The big take­aways from Ducey’s speech.

The Arizona Republic - - Front Page -

Ari­zona Gov. Doug Ducey de­liv­ered his fourth State of the State speech Monday af­ter­noon. Some ma­jor take­aways:

1. Education prom­ises, few de­tails

Ducey fo­cused the bulk of the education por­tion of his speech on try­ing to “get some facts straight” by tout­ing im­proved stu­dent per­for­mance and ad­di­tional K-12 spend­ing un­der his ad­min­is­tra­tion.

Specif­i­cally, he noted that over­all in­fla­tion-ad­justed fund­ing per stu­dent in Ari­zona has in­creased by 10 per­cent since 2015. Ari­zona spent an in­fla­tion-ad­justed $3,782 per stu­dent in 2015, com­pared to $4,157 per stu­dent in 2018, ac­cord­ing to doc­u­ments from the Joint Leg­isla­tive Bud­get Com­mit­tee.

But both those fig­ures re­main be­low what Ari­zona spent per stu­dent in 2008 and are un­likely to sat­isfy those who ar­gue that schools are un­der­funded.

A re­cent study by the pro­gres­sive think tank Cen­ter on Bud­get and Pol­icy Pri­or­i­ties found Ari­zona cut more K-12 fund­ing than any other state be­tween 2008 and 2015.

Ducey in his speech vowed to “re­store long-stand­ing cuts from the re­ces­sion made be­fore many of us were here.”

He listed seven spe­cific ar­eas — in­clud­ing full-day kinder­garten and new school buses — where his bud­get would in­vest more dol­lars to­ward education. The de­tails are ex­pected in his bud­get pro­posal Fri­day.

2. Reg­u­lat­ing blow-dry bars

Ducey said he would con­tinue to em­pha­size rolling back reg­u­la­tions, a hall­mark of his first term. This year, it seems to be all about hair.

He re­vis­ited an anec­dote about Juan Car­los Mon­tes­deoca, a Tuc­son man who was threat­ened by the State Board of Cos­me­tol­ogy last year be­cause he gave free hair­cuts to peo­ple who were home­less. Ducey in­ter­vened and got the board to back off.

He said Rep. Michelle Ugenti-Rita’s, R-Scotts­dale, new bill will elim­i­nate reg­u­la­tions on hair stylists who want to blow-dry hair, which he said re­quires an un­rea­son­able amount of train­ing and ex­pe­ri­ence.

He said friv­o­lous reg­u­la­tions would con­tinue to see roll­backs.

“A word of ad­vice to those bu­reau­crats, and, yes, even some elected of­fi­cials, who are re­sist­ing this ef­fort: The train is leav­ing the sta­tion. Get on board, or you’re go­ing to get left be­hind,” he said.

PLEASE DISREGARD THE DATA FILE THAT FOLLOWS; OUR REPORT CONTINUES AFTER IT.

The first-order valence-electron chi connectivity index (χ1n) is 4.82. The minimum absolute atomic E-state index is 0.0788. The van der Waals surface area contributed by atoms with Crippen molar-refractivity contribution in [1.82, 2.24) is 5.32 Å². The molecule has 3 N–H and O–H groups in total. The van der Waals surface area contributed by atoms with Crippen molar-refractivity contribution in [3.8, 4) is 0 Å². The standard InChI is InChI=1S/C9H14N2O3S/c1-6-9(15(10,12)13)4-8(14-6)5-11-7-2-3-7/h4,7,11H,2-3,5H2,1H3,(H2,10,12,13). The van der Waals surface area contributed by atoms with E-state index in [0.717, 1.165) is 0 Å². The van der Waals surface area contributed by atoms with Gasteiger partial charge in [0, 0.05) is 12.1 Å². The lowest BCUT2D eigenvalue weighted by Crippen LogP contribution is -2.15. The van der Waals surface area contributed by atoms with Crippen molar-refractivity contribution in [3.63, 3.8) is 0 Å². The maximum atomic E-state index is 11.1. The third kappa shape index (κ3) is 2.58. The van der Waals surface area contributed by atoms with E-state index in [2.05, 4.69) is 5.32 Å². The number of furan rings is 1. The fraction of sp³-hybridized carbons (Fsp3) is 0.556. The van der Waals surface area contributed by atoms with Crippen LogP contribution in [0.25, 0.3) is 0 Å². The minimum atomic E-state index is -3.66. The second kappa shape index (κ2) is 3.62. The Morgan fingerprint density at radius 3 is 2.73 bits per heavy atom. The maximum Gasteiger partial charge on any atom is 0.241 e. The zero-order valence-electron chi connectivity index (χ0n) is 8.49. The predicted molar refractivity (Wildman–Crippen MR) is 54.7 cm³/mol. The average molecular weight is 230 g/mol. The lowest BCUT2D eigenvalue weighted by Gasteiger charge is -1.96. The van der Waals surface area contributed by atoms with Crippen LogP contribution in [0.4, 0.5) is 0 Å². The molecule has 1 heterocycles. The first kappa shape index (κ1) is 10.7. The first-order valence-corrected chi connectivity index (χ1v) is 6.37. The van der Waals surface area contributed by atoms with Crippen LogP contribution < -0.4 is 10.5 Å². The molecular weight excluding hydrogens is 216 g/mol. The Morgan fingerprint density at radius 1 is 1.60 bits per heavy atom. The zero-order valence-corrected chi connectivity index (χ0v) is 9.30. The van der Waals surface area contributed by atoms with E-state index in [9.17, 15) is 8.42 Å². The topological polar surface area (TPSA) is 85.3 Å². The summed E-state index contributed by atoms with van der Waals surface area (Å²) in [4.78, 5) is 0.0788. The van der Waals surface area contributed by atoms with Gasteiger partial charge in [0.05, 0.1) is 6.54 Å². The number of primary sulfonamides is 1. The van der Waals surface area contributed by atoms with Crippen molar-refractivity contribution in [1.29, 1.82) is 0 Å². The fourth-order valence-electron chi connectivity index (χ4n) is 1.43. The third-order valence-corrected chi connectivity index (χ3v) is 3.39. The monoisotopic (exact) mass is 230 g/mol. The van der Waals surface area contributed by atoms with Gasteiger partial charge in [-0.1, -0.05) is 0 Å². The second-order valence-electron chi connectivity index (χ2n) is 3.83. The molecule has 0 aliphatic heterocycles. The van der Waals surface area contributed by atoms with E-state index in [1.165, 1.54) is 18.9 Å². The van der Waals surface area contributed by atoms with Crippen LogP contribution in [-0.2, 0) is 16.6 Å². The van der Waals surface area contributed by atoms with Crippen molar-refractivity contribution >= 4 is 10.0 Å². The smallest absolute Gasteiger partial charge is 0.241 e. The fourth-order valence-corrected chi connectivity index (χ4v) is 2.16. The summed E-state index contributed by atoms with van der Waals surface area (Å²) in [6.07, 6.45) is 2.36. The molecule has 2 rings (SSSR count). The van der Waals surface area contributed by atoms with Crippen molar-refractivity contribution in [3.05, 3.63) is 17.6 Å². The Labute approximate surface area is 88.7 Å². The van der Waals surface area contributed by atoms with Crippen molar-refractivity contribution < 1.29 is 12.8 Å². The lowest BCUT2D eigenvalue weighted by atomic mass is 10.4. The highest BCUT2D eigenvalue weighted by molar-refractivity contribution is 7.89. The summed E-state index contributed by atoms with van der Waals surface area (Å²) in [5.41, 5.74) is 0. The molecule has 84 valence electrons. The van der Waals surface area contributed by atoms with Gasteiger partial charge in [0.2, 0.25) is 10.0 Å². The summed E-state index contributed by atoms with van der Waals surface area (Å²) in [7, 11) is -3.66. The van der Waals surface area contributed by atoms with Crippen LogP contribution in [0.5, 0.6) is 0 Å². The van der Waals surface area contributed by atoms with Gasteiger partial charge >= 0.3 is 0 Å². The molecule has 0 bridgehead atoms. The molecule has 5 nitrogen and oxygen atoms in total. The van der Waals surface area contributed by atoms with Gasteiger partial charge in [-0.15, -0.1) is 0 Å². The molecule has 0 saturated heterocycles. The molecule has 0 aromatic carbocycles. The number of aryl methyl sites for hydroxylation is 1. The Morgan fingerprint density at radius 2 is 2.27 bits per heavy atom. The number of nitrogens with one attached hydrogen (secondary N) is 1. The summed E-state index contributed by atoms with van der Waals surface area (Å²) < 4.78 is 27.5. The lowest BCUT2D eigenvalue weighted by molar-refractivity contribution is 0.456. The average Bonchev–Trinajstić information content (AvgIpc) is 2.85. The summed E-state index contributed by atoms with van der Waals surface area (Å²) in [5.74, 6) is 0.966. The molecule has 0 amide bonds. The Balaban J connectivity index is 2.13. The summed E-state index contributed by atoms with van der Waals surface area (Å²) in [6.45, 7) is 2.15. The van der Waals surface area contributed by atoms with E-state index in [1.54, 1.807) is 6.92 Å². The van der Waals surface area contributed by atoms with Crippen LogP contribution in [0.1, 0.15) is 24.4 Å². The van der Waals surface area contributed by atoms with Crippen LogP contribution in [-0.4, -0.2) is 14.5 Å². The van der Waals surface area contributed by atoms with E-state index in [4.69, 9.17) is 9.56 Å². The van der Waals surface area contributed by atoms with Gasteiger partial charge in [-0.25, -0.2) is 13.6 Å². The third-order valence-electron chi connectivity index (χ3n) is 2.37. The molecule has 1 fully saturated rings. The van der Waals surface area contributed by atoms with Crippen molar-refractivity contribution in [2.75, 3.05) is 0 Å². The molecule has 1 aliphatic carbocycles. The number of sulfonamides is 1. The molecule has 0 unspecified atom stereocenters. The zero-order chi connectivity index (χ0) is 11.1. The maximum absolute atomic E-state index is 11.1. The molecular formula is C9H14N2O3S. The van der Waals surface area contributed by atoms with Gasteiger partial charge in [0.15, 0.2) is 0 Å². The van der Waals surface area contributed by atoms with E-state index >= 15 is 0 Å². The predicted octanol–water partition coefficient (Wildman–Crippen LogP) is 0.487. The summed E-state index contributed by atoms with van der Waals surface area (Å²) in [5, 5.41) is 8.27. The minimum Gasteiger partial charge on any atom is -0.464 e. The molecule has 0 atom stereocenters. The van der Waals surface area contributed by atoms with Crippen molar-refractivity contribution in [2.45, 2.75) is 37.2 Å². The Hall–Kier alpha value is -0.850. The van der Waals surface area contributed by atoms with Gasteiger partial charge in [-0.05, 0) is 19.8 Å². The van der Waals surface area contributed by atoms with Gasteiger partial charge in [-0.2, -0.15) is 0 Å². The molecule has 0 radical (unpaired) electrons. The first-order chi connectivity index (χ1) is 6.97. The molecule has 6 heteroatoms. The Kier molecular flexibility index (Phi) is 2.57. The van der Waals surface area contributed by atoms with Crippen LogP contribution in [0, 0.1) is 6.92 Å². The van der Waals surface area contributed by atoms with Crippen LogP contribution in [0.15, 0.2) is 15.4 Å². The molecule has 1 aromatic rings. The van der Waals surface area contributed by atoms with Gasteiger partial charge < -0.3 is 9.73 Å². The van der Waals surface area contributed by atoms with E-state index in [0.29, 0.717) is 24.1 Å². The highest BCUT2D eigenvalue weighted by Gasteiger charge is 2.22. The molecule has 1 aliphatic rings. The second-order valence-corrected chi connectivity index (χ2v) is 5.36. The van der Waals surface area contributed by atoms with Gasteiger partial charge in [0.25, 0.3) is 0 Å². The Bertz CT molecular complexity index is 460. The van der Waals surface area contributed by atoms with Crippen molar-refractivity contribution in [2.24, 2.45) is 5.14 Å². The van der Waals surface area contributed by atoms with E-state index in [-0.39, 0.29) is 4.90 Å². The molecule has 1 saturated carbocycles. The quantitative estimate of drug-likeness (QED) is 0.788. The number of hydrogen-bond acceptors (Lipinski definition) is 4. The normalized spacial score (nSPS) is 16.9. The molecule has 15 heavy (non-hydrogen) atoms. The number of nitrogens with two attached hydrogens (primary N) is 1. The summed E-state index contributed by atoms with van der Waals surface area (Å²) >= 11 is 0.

3. No in­come-tax up­date

Ducey did not men­tion re­duc­tions in per­sonal-in­come taxes. Dur­ing his cam­paign for gover­nor four years ago, he said he hoped to re­duce those taxes to “as close to zero as pos­si­ble.”

He did men­tion a de­sire to in­crease the tax ex­emp­tion for mil­i­tary re­tire­ment pay to ben­e­fit some of the state’s 600,000 veter­ans. The ex­emp­tion amount hasn’t in­creased in the 30 years since it was cre­ated, he said.

“So please, send me a bill that increases the ex­emp­tion and demon­strates to our vets that we value this ser­vice,” he said.

4. Shift in child-wel­fare fo­cus

Ducey touted im­prove­ments at the state Depart­ment of Child Safety, among them an in­creas­ing num­ber of adop­tions of kids from the fos­ter-care sys­tem.

In a news re­lease af­ter the speech, the gover­nor said he will seek $16 mil­lion for in­creased adop­tion sub­si­dies.

Adop­tions were up 9 per­cent over the last year, with 2,110 chil­dren adopted in the six-month pe­riod of March through Septem­ber 2017, DCS statis­tics show.

The adop­tion push comes as the agency has shifted its train­ing to lean more to­ward keeping fam­i­lies to­gether, rather than tak­ing chil­dren from their homes.

5. Nail­ing wrong-way driv­ers

The gover­nor urged law­mak­ers to pass a bill that would al­low pros­e­cu­tors to charge im­paired wrong­way driv­ers with felonies — even if they do not cause fa­tal crashes.

Ducey’s of­fice also said his bud­get will in­clude $1.4 mil­lion to in­crease the Depart­ment of Pub­lic Safety’s night-pa­trol pro­gram to catch wrong-way driv­ers.

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